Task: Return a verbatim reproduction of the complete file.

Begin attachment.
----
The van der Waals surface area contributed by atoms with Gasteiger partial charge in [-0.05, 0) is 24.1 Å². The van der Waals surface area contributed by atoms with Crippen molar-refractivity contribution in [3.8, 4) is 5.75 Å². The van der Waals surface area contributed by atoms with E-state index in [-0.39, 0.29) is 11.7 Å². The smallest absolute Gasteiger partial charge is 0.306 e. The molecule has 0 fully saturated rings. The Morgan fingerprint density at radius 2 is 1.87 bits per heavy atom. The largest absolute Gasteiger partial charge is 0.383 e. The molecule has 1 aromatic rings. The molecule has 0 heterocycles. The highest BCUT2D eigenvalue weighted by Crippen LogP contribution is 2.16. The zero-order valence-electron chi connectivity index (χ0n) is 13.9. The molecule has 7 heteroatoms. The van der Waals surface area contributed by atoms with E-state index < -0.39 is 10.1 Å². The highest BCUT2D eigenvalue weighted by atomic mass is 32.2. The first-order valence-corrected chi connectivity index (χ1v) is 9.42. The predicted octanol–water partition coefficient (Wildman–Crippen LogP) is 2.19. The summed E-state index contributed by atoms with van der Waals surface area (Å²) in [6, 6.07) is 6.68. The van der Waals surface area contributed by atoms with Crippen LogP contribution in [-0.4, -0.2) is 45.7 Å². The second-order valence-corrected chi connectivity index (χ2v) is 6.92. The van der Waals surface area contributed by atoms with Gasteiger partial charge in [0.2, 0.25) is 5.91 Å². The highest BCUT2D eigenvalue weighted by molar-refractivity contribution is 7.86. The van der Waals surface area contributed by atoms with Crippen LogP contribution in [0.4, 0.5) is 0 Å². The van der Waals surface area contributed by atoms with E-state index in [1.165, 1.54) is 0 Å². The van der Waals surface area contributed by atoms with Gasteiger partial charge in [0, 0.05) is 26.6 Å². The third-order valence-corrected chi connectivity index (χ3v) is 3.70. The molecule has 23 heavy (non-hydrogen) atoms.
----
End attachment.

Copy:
The van der Waals surface area contributed by atoms with Gasteiger partial charge in [-0.05, 0) is 24.1 Å². The van der Waals surface area contributed by atoms with Crippen molar-refractivity contribution in [3.8, 4) is 5.75 Å². The van der Waals surface area contributed by atoms with E-state index in [-0.39, 0.29) is 11.7 Å². The smallest absolute Gasteiger partial charge is 0.306 e. The molecule has 0 fully saturated rings. The Morgan fingerprint density at radius 2 is 1.87 bits per heavy atom. The largest absolute Gasteiger partial charge is 0.383 e. The molecule has 1 aromatic rings. The molecule has 0 heterocycles. The highest BCUT2D eigenvalue weighted by Crippen LogP contribution is 2.16. The zero-order valence-electron chi connectivity index (χ0n) is 13.9. The molecule has 7 heteroatoms. The van der Waals surface area contributed by atoms with E-state index < -0.39 is 10.1 Å². The highest BCUT2D eigenvalue weighted by atomic mass is 32.2. The first-order valence-corrected chi connectivity index (χ1v) is 9.42. The predicted octanol–water partition coefficient (Wildman–Crippen LogP) is 2.19. The summed E-state index contributed by atoms with van der Waals surface area (Å²) in [6, 6.07) is 6.68. The van der Waals surface area contributed by atoms with Crippen LogP contribution in [-0.4, -0.2) is 45.7 Å². The second-order valence-corrected chi connectivity index (χ2v) is 6.92. The van der Waals surface area contributed by atoms with Gasteiger partial charge in [0.2, 0.25) is 5.91 Å². The highest BCUT2D eigenvalue weighted by molar-refractivity contribution is 7.86. The van der Waals surface area contributed by atoms with Crippen LogP contribution in [0.4, 0.5) is 0 Å². The van der Waals surface area contributed by atoms with E-state index in [1.165, 1.54) is 0 Å². The van der Waals surface area contributed by atoms with Gasteiger partial charge in [0, 0.05) is 26.6 Å². The third-order valence-corrected chi connectivity index (χ3v) is 3.70. The molecule has 23 heavy (non-hydrogen) atoms.